Pre (2010–2013) and post (2014–2016) desalination serum concentrations of magnesium in members of communities that consume, or do not consume DSW. Showing means and SD of serum magnesium, as well as proportions of subjects with levels ≤1.6 mg/dl

  Baseline (2010–2013) Post DSW introduction (2014–2016)   
DSW introduced n= 32,973 n= 22,050   
mean 2.065 ± 0.19 mg/dl 2.057 ± 0.19 p < 0.0001 
≤ 1.6 mg/dl 1.62% 1.91% p < 0.01 
DSW not introduced n= 6,368 n= 5,373   
mean 2.056 ± 0.2 mg/dl 2.063 ± 0.18 NS* 
≤ 1.6 mg/dl 2.18% 1.98% NS* 
  Baseline (2010–2013) Post DSW introduction (2014–2016)   
DSW introduced n= 32,973 n= 22,050   
mean 2.065 ± 0.19 mg/dl 2.057 ± 0.19 p < 0.0001 
≤ 1.6 mg/dl 1.62% 1.91% p < 0.01 
DSW not introduced n= 6,368 n= 5,373   
mean 2.056 ± 0.2 mg/dl 2.063 ± 0.18 NS* 
≤ 1.6 mg/dl 2.18% 1.98% NS* 

*Not significant.

Further sub-analysis compared the proportion of low magnesium concentrations ≤1.6 mg/dl in 2010–2013 to those in 2014, and separately to those in 2015–2016, showing a gradual and consistent increase (Table 2) as more DSW was introduced. Comparing 2010–2013 to 2015–2016 showed a 24% increase in the proportion of low serum magnesium concentrations ≤1.6 mg/dl (p = 0.0019).

Table 2

Changes over time in the proportion of magnesium concentrations ≤1.6 mg/dl in communities where DSW was introduced in 2013

Time period Proportion of Mg ≤ 1.6 mg/dl 
2010–2013 **1.62% 
2014–2016 1.81%* 
2015–2016 **2.01%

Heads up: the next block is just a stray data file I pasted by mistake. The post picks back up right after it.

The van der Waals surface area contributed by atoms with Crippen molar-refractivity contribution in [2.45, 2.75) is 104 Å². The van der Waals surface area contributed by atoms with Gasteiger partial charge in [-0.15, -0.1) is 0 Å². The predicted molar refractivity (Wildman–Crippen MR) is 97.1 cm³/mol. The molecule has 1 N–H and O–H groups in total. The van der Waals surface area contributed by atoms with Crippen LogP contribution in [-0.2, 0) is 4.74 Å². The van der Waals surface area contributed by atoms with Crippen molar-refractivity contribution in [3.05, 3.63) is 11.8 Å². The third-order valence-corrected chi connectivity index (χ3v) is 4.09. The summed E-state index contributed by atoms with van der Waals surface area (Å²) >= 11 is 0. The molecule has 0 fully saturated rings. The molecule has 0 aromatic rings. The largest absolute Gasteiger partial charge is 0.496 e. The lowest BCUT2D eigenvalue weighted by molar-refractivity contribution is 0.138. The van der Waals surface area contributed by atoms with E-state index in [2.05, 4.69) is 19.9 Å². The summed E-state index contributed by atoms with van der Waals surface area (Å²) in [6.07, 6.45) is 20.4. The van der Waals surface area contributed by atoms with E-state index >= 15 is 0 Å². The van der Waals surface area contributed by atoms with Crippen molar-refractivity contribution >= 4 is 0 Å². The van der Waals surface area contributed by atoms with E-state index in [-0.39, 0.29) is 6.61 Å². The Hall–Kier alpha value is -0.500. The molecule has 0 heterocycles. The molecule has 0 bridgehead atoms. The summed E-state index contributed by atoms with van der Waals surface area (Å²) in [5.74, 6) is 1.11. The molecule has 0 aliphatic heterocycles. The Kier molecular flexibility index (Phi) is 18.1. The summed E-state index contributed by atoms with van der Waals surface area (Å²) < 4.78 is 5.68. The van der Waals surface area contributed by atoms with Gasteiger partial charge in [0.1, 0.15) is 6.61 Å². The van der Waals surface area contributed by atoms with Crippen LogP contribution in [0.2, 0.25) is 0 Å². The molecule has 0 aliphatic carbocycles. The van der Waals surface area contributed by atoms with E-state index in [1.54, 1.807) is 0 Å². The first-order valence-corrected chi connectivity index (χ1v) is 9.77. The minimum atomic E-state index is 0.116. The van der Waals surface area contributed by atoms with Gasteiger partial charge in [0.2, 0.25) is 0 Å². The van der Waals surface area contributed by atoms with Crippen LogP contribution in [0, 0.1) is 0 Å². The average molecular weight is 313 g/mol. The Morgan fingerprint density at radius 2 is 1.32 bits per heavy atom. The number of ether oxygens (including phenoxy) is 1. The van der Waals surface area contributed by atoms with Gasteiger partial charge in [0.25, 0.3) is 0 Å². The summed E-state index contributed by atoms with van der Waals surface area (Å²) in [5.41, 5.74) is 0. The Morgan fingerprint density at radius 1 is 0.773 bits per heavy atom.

Time period Proportion of Mg ≤ 1.6 mg/dl 
2010–2013 **1.62% 
2014–2016 1.81%* 
2015–2016 **2.01% 

*p = 0.0057.

**p = 0.0019.

No such changes were recorded in the communities that continued not to consume DSW (2.056 ± 0.2 mg/dl between 2010 and 2013; and 2.063 ± 0.18 mg/dl between 2014 and 2016, not significant). In these non-desalinated communities there was a modest 9% decrease in the proportion of magnesium levels below 1.6 mg/dl (from 2.18 to 1.98%) (Table 1).

DISCUSSION

Although the WHO recommends careful follow up of potential changes in magnesium status after introduction of DSW, there is virtually no published data to quantify the potential health risks in humans.

In a recent study from Spain, the fraction of daily magnesium intake provided by water consumption in adults was estimated at 7.5–17% assuming magnesium tap water concentration of 15–30 mg/l (Maraveri et al. 2015).

There is presently a large body of evidence showing that hypomagnesaemia is associated with increased cardiovascular morbidity and mortality (Eisenberg 1992; Kolte et al. 2014). Two systematic reviews have found an inverse relationship between tap water magnesium and rates of cardiovascular morbidity and mortality (Catling et al. 2008; Jiang et al. 2016).